The Court of Federal Claims also dismissed Kam-Almaz's takings claim under RCFC 12(b)(6). The court explained that property seized and retained pursuant to the government's police power is not taken for a public use within the context of the Fifth Amendment's Takings Clause. Noting that border agents do not have authority to seize property without having reasonable cause to suspect a violation of law, the court rejected Kam-Almaz's theory that the laptop was seized, not according to the police power, but according to an administrative border search for security purposes. The court further explained that, if the seizure was unauthorized, then the Court of Federal Claims would lack jurisdiction, because due process and Fourth Amendment claims are reserved for district courts. Finally, the court held that even assuming the government's actions were authorized and that an unreasonable delay in returning the property amounted to a taking, the court lacks jurisdiction over damage claims for due process violations.
Kam-Almaz appealed. We have jurisdiction pursuant to 28 U.S.C. § 1295(a)(3).
To avoid dismissal for failure to state a claim under RCFC 12(b)(6), " a complaint must allege facts ‘ plausibly suggesting (not merely consistent with)’ a showing of entitlement to relief." Acceptance Ins. Cos., Inc. v. United States, 583 F.3d 849, 853 (Fed.Cir.2009) (quoting Bell A. Corp. v. Twombly, 550 U.S. 544, 557, 127 S.Ct. 1955, 167 L.Ed.2d 929 (2007)). The facts as alleged " must be enough to raise a right to relief above the speculative
level, on the assumption that all the allegations in the complaint are true (even if doubtful in fact)." Twombly, 550 U.S. at 555, 127 S.Ct. 1955 (citations omitted). At the same time, a court is " ‘ not bound to accept as true a legal conclusion couched as a factual allegation.’ " Id. (quoting Papasan v. Allain, 478 U.S. 265, 286, 106 S.Ct. 2932, 92 L.Ed.2d 209 (1986)). We review de novo a decision to dismiss a complaint for failure to state a claim under RCFC 12(b)(6). Hearts Bluff Game Ranch, Inc. v. United States, 669 F.3d 1326, 1328 (Fed.Cir.2012). We also review de novo the grant or denial of a motion to dismiss for lack of jurisdiction. See Frazer v. United States, 288 F.3d 1347, 1351 (Fed.Cir.2002).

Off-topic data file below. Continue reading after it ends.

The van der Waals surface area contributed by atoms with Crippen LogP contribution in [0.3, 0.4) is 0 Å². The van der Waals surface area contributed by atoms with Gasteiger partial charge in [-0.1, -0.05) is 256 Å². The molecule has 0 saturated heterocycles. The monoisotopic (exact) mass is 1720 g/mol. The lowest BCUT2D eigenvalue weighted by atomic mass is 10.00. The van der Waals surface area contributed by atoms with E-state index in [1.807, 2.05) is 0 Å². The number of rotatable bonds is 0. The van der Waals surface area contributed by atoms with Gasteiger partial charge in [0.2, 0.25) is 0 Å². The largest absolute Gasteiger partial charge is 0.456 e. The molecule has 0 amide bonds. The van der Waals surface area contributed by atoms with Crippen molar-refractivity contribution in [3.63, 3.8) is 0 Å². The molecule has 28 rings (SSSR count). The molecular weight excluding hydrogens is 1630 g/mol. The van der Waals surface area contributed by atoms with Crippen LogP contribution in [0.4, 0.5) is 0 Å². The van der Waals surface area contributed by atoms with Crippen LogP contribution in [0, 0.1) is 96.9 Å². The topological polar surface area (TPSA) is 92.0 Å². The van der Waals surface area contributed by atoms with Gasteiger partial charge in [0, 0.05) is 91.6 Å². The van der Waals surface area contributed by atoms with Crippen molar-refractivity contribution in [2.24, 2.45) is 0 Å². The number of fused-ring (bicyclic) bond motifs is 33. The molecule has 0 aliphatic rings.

We first address Kam-Almaz's claim for breach of an implied-in-fact bailment contract. " An implied-in-fact contract with the government requires proof of (1) mutuality of intent, (2) consideration, (3) an unambiguous offer and acceptance, and (4) actual authority on the part of the government's representative to bind the government in contract." Hanlin v. United States, 316 F.3d 1325, 1328 (Fed.Cir.2003) (internal quotation marks omitted). An implied-in-fact contract is founded upon a meeting of the minds and " ‘ is inferred, as a fact, from the conduct of the parties showing, in the light of the surrounding circumstances, their tacit understanding.’ " Id. (quoting Balt. & Ohio R.R. v. United States, 261 U.S. 592, 597, 58 Ct.Cl. 709, 43 S.Ct. 425, 67 L.Ed. 816 (1923)). " A bailment relationship is said to arise where an owner, while retaining title, delivers personalty to another for some particular purpose upon an express or implied contract. The relationship includes a return of the goods to the owner or a subsequent disposition in accordance with his instructions." Lionberger v. United States, 371 F.2d 831, 840 (Ct.Cl.1967); see also 19 Williston on Contracts § 53:1 (4th ed. 2012) (defining a bailment as " a delivery of personalty for some particular purpose, or on mere deposit, upon a contract, express or implied, that after the purpose has been fulfilled it shall be redelivered to the person who delivered it, or otherwise dealt with according to his directions, or kept until he reclaims it, as the case may be." (international quotation marks omitted)). Kam-Almaz, as the plaintiff, bears the burden of proving the existence of an implied-in-fact contract. See Hanlin v. United States, 316 F.3d 1325, 1330 (Fed.Cir.2003).
Kam-Almaz contends that the Court of Federal Claims erred by concluding that his complaint failed to allege facts sufficient to assert a plausible claim for breach of an implied bailment contract. Kam-Almaz asserts that his complaint plausibly alleges a bailment because Kam-Almaz " delivered personalty" by transferring possession of his laptop to ICE, and because his computer was expected to be held only for a short period of time and then returned in working condition. Kam-Almaz further contends that his complaint plausibly alleges a breach of an implied-in-fact contract because the facts alleged demonstrate (1) mutuality of intent to contract, (2) a negotiation demonstrating offer, acceptance, and consideration, and (3) actual authority of Muldowan to bind...